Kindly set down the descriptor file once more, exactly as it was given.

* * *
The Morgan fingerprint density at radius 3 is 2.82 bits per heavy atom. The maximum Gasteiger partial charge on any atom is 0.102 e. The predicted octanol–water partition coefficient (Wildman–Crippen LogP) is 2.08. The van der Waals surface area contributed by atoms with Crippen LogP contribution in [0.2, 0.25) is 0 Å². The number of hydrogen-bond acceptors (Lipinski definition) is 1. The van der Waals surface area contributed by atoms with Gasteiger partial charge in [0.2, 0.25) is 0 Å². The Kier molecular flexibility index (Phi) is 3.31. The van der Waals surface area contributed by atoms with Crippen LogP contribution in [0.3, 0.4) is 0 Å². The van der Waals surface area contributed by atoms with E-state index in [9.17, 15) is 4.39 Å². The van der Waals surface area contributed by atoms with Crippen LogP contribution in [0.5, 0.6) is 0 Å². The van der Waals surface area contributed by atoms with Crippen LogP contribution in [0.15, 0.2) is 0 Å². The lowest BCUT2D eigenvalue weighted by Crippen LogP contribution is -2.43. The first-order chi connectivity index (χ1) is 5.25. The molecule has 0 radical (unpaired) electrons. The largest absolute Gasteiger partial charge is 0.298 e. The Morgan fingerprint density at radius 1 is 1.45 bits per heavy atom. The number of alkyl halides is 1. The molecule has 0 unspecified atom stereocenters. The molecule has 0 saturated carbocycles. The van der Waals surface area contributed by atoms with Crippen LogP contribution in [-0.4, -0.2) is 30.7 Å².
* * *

The Morgan fingerprint density at radius 3 is 2.82 bits per heavy atom. The maximum Gasteiger partial charge on any atom is 0.102 e. The predicted octanol–water partition coefficient (Wildman–Crippen LogP) is 2.08. The van der Waals surface area contributed by atoms with Crippen LogP contribution in [0.2, 0.25) is 0 Å². The number of hydrogen-bond acceptors (Lipinski definition) is 1. The van der Waals surface area contributed by atoms with Gasteiger partial charge in [0.2, 0.25) is 0 Å². The Kier molecular flexibility index (Phi) is 3.31. The van der Waals surface area contributed by atoms with Crippen LogP contribution in [0.3, 0.4) is 0 Å². The van der Waals surface area contributed by atoms with E-state index in [9.17, 15) is 4.39 Å². The van der Waals surface area contributed by atoms with Crippen LogP contribution in [0.5, 0.6) is 0 Å². The van der Waals surface area contributed by atoms with Crippen LogP contribution in [0.15, 0.2) is 0 Å². The lowest BCUT2D eigenvalue weighted by Crippen LogP contribution is -2.43. The first-order chi connectivity index (χ1) is 5.25. The molecule has 0 radical (unpaired) electrons. The largest absolute Gasteiger partial charge is 0.298 e. The Morgan fingerprint density at radius 1 is 1.45 bits per heavy atom. The number of alkyl halides is 1. The molecule has 0 unspecified atom stereocenters. The molecule has 0 saturated carbocycles. The van der Waals surface area contributed by atoms with Crippen LogP contribution in [-0.4, -0.2) is 30.7 Å².